According to private analysts, the Mexican corn market is different than most, as corn to a relative degree, is considered a food grain rather than a feed grain. Because of this difference, Mexico has developed two distinct corn markets: one for white corn, which is mainly for human consumption (although some goes to feed, especially at the smallholder and subsistence farming levels), and one for yellow corn, which is mainly for feed use although some goes to the starch industry.
The average yield for the MY 2015/16 corn crop in Mexico is forecast at 3.343 MT/ha, assuming normal weather conditions. However, yields continue to vary significantly throughout the country, depending in large part on the level of technology used. For example, on average, Sinaloa has yields similar to those obtained in the United States due to the advanced farming technology methods used by the growers of this state. The overall average yield for the MY 2014/15 corn crop in Mexico is expected at 3.357 MT/ha, which is higher to that obtained in MY 2013/14, again due to favorable weather conditions.
As a result of the lower farm gate corn prices that reduce farmer's purchasing power for crop inputs, some are discouraged from using fertilizers as well as deterred from making other productivity investments. In addition, many corn growers continue to face major marketing obstacles, such as limited access to rural roads, suitable markets for their harvested crop, and the lack of storage, which all result in disincentives to corn production in certain parts of the country. Furthermore, yields are also being impacted by the lack of adoption to new technologies. For example, inefficiencies still exist in much of Mexico's inadequate irrigation infrastructure. There is a notably absence of high-tech farm machinery such as harvesters, only a modest use of hybrid seeds, and the absence of permits issued by the Government of Mexico for commercial production of GE corn.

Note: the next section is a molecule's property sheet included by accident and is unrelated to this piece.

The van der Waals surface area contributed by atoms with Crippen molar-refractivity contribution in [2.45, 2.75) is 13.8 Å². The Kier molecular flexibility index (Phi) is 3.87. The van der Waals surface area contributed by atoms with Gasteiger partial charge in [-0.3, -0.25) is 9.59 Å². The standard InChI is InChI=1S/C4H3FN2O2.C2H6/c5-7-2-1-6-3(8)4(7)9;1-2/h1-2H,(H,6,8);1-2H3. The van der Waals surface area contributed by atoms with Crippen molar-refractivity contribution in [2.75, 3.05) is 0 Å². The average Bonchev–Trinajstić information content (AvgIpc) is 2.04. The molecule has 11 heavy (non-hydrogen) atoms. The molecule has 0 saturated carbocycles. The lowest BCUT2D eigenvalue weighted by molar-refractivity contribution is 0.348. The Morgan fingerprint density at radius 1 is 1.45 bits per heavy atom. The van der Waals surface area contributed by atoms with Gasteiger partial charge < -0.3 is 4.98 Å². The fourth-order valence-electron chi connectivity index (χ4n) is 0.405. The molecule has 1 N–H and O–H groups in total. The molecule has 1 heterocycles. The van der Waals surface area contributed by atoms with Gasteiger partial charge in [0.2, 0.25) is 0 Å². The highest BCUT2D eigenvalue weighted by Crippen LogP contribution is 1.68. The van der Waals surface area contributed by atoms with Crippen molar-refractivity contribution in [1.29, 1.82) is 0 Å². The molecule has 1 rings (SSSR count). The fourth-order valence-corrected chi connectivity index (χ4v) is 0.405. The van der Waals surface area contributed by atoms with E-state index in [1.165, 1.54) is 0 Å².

Regarding GE corn, a Mexican federal judge placed a provisional injunction on all planting activities involving this type of corn in the country in September 2013, due to a collective lawsuit filed by a group of anti-GMO activists. As a result, the Mexican Government suspended the granting of environmental testing permits to developers of GE corn. Despite successful and extensive cooperation in the area of biotechnology between Mexico and the United States, Mexico has continued to stall issuing permits for the commercial domestic cultivation of GE corn. Mexico has no restrictions on the importation of GE corn.